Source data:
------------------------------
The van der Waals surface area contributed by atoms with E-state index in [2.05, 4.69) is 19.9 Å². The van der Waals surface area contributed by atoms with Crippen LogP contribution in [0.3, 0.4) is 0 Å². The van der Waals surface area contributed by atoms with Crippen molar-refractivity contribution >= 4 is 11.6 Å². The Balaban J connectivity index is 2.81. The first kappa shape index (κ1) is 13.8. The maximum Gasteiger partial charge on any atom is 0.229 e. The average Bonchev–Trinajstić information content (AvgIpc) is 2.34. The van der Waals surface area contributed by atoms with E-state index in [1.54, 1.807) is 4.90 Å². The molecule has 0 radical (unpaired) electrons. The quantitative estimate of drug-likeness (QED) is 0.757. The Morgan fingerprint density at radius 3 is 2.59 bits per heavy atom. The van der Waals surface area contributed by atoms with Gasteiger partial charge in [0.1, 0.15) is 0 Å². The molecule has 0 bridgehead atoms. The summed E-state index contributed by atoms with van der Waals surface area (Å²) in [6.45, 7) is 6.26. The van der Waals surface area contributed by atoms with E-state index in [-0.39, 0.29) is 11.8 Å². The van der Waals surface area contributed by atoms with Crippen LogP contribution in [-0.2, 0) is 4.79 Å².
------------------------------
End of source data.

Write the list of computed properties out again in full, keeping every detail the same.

The van der Waals surface area contributed by atoms with E-state index in [2.05, 4.69) is 19.9 Å². The van der Waals surface area contributed by atoms with Crippen LogP contribution in [0.3, 0.4) is 0 Å². The van der Waals surface area contributed by atoms with Crippen molar-refractivity contribution >= 4 is 11.6 Å². The Balaban J connectivity index is 2.81. The first kappa shape index (κ1) is 13.8. The maximum Gasteiger partial charge on any atom is 0.229 e. The average Bonchev–Trinajstić information content (AvgIpc) is 2.34. The van der Waals surface area contributed by atoms with E-state index in [1.54, 1.807) is 4.90 Å². The molecule has 0 radical (unpaired) electrons. The quantitative estimate of drug-likeness (QED) is 0.757. The Morgan fingerprint density at radius 3 is 2.59 bits per heavy atom. The van der Waals surface area contributed by atoms with Gasteiger partial charge in [0.1, 0.15) is 0 Å². The molecule has 0 bridgehead atoms. The summed E-state index contributed by atoms with van der Waals surface area (Å²) in [6.45, 7) is 6.26. The van der Waals surface area contributed by atoms with E-state index in [-0.39, 0.29) is 11.8 Å². The van der Waals surface area contributed by atoms with Crippen LogP contribution in [-0.2, 0) is 4.79 Å².